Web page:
The Politics Of Smile

You should smile more, women are told, it makes you look good. This is said as a compliment but is erasure of the person & her emotions. What if she doesn’t feel like smiling? If you’re not a woman, try smiling at someone you don’t like or in a situation that causes you distress. Smiles must blossom on their own, not be demanded.

I grew up with dental issues – protruding, misaligned front teeth, overlapping canines, horizontal molars. I knew I was ugly. Nobody had to tell me, it was in how people responded to my smile (pity, disdain, awkward looking away, mean nicknames). By age 11, I knew I needed dental intervention if I wanted any hope of a better life. “It’ll change the way your face looks”, the orthodontist warned me. “Exactly”, I said and traded all the foods a child loves for years of painful metal braces, rubber bands, mouth plates, retainers. What a world we live in where a 11 year old believes that her worth is only in her smile and is willing to endure pain & sacrifice for it.

I know my good angles now & how to make others interesting. I have mastered the range of things a smile can convey – polite, charming, gracious, shy, confident, welcoming, impersonal. I am a woman in a culture of “Hasee to phasee”. This is why it is unwelcome intrusion when a man decides to advise me on a smile. I have a Ph.D. in the politics of smiles.

In my InstaStories conversation on #PeopleWeDontKnow, 2 men mentioned being complimented on their smiles.  We overburden girls with an identity-price tag on smiles. We never let boys/men know that their smiles matter. We give them role models that are angry, brooding & unsmiling. Look at any film poster featuring a macho hero. We suggest that smiling is only aesthetic and the domain of the female, as if to smile is to not be male.

But a smile is a universal expression of all’s-okay. It’s one of the earliest forms of communication we learn. It transcends the politics of gender, age and geography. Finally it expresses joy and creates more joy. So, when was the last time you smiled just because you felt like it?

View this post on Instagram

THE POLITICS OF SMILE You should smile more, women are told, it makes you look good. This is said as a compliment but is erasure of the person & her emotions. What if she doesn't feel like smiling? If you're not a woman, try smiling at someone you don't like or in a situation that causes you distress. Smiles must blossom on their own, not be demanded. I grew up with dental issues – protruding, misaligned front teeth, overlapping canines, horizontal molars. I knew I was ugly. Nobody had to tell me, it was in how people responded to my smile (pity, disdain, awkward looking away, mean nicknames). By age 11, I knew I needed dental intervention if I wanted any hope of a better life. "It'll change the way your face looks", the orthodontist warned me. "Exactly", I said and traded all the foods a child loves for years of painful metal braces, rubber bands, mouth plates, retainers. What a world we live in where a 11 year old believes that her worth is only in her smile and is willing to endure pain & sacrifice for it. I know my good angles now & how to make others interesting. I have mastered the range of things a smile can convey – polite, charming, gracious, shy, confident, welcoming, impersonal. I am a woman in a culture of "Hasee to phasee". This is why it is unwelcome intrusion when a man decides to advise me on a smile. I have a Ph.D. in the politics of smiles. In my InstaStories conversation on #PeopleWeDontKnow, 2 men mentioned being complimented on their smiles.  We overburden girls with an identity-price tag on smiles. We never let boys/men know that their smiles matter. We give them role models that are angry, brooding & unsmiling. Look at any film poster featuring a macho hero. We suggest that smiling is only aesthetic and the domain of the female, as if to smile is to not be male. But a smile is a universal expression of all's-okay. It's one of the earliest forms of communication we learn. It transcends the politics of gender, age and geography. Finally it expresses joy and creates more joy. So, when was the last time you smiled just because you felt like it? PC: @lumographer07 #theideasmithy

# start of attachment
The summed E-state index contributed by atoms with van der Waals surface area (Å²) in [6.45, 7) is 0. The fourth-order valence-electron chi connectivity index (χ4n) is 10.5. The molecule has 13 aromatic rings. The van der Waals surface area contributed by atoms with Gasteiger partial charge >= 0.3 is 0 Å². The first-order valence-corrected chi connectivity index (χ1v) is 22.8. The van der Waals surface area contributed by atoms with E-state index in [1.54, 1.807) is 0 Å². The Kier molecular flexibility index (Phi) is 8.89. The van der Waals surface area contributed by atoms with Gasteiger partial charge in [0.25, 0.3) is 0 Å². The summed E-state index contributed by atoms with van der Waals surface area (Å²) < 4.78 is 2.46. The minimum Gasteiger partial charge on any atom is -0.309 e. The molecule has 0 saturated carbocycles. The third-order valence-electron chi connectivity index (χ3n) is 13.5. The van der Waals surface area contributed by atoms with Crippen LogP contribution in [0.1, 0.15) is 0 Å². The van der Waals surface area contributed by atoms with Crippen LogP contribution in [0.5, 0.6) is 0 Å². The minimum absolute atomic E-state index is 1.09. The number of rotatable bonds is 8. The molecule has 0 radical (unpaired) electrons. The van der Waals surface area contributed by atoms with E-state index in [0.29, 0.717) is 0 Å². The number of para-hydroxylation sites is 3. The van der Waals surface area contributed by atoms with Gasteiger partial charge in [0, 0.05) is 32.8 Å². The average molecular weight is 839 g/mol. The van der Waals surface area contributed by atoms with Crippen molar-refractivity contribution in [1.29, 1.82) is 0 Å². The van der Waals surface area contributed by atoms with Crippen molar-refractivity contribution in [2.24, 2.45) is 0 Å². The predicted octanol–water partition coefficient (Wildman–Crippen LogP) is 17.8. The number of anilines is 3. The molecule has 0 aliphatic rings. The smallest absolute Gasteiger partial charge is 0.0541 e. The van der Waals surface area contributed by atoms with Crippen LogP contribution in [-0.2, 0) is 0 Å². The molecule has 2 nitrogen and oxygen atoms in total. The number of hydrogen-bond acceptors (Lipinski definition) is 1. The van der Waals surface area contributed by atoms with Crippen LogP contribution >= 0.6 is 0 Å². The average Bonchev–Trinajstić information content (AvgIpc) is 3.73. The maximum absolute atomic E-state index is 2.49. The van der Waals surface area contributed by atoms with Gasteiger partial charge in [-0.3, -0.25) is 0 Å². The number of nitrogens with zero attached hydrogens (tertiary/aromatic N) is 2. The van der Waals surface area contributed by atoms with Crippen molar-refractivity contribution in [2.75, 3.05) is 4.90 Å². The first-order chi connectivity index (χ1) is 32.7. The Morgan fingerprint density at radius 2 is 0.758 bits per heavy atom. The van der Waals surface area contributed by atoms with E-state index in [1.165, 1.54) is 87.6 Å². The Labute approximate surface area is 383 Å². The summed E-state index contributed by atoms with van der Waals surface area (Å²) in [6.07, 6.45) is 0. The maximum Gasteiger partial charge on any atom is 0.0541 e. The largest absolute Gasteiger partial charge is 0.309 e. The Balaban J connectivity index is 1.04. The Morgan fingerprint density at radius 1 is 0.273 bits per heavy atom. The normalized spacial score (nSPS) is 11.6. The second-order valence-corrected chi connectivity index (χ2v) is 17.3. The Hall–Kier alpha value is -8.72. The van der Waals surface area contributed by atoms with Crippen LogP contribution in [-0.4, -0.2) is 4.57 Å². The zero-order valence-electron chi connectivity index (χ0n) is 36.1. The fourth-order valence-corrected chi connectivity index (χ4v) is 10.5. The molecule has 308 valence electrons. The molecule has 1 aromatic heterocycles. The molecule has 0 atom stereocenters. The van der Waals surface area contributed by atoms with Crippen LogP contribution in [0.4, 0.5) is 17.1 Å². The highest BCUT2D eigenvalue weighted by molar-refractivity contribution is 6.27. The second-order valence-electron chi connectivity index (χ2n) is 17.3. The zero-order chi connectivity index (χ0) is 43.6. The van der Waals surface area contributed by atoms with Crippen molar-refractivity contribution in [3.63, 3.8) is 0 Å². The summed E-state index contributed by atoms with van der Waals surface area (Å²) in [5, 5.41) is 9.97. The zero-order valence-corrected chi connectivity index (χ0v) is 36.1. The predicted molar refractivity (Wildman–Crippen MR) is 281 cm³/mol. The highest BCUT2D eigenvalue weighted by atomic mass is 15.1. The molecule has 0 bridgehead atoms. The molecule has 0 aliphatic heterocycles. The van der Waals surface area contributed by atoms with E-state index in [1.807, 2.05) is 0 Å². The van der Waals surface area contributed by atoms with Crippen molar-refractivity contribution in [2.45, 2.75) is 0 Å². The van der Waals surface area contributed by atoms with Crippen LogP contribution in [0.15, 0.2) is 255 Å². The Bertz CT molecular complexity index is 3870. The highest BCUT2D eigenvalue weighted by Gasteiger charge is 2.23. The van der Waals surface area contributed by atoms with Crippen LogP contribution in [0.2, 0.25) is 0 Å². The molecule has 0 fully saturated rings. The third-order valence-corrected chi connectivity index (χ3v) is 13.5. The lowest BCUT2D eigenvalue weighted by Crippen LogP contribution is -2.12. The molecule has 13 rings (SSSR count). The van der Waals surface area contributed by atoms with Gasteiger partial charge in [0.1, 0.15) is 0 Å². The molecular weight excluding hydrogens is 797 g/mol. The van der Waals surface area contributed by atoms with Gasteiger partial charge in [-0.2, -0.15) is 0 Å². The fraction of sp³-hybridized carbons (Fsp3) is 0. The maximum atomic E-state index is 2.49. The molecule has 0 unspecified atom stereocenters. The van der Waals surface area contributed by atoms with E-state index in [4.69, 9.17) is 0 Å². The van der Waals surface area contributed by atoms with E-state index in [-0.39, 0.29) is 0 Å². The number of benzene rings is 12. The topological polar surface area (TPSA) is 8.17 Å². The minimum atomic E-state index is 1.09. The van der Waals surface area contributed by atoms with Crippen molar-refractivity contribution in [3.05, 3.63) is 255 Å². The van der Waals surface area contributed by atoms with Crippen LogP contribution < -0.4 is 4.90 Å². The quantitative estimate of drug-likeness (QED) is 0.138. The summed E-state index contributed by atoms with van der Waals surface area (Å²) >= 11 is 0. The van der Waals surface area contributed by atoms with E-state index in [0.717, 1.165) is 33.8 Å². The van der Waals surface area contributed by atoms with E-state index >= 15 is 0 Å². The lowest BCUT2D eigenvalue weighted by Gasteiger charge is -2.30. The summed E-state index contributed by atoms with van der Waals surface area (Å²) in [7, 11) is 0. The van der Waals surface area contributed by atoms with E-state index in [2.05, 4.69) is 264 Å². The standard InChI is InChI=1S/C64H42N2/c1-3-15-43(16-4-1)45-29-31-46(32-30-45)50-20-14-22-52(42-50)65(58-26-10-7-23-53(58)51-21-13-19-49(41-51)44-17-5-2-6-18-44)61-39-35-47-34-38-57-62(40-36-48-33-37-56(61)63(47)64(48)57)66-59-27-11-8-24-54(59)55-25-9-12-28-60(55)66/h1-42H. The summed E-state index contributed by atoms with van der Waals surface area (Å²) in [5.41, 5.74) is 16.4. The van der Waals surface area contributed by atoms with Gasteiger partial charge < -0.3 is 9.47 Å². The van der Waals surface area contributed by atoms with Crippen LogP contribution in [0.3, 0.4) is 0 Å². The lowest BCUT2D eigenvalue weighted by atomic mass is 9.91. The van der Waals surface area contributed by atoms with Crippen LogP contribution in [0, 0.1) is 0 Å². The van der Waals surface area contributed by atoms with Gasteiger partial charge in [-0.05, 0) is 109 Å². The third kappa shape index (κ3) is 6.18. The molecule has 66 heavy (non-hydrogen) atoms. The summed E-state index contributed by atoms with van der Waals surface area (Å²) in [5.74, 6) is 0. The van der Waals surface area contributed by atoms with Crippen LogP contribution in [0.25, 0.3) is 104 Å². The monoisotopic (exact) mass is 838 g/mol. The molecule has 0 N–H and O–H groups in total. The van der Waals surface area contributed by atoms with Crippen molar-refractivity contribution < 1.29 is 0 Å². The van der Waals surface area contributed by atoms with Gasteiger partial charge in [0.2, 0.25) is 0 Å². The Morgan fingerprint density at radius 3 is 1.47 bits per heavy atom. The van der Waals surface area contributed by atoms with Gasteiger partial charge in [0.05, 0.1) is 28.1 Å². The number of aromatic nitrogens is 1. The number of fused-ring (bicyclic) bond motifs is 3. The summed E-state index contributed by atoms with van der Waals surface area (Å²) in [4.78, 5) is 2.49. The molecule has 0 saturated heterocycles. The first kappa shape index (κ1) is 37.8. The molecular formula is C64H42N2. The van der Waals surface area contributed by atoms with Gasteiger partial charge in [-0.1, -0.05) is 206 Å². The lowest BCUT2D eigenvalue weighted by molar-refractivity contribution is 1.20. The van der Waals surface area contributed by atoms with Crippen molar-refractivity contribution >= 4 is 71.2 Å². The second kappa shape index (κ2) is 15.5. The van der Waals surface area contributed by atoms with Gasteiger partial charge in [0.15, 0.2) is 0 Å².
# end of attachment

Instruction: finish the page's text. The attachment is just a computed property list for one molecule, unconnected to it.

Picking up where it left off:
A post shared by Ramya 🏊🏽‍♀️🌱📚 (@ideasmithy) on

===========================================================================

If you liked this post, you’ll want to follow the Facebook Page and the Youtube channel. I’m Ramya Pandyan (a.k.a. Ideasmith) and I’m on Twitter and Instagram.

Advertisements

About IdeaSmith

IdeaSmith is the digital doppelganger of Ramya Pandyan (intrepid train-traveller and frequent spouter of post-midnight rhymes and rants). As IdeaSmith she battles obscurity and slays boredom with her stories about men, books, digitalia and Mumbai. She performs live and also blogs, tweets, Instagrams, Facebooks, +G’s, Youtubes and Goodreads all as IdeaSmith. Ramya is a blogger, digital storyteller and spoken word performer. She also runs a forum for aspiring writers called Alphabet Sambar. Tweet-bomb her at @ideasmithy.

Posted on March 27, 2019, in Being Woman, Vanity Unfair and tagged , , , , . Bookmark the permalink. 2 Comments.

  1. Smile is the energy. Laughing at our troubles can do wonder and wipe all worries. Isn’t it unfortunate for society’s construct to imbibe in a child that a smile is the only self-worth… in a way yes, the unfortunate label. You always come up with interesting discussions, Ramya

Leave a Reply

Fill in your details below or click an icon to log in:

WordPress.com Logo

You are commenting using your WordPress.com account. Log Out /  Change )

Google photo

You are commenting using your Google account. Log Out /  Change )

Twitter picture

You are commenting using your Twitter account. Log Out /  Change )

Facebook photo

You are commenting using your Facebook account. Log Out /  Change )

Connecting to %s

%d bloggers like this: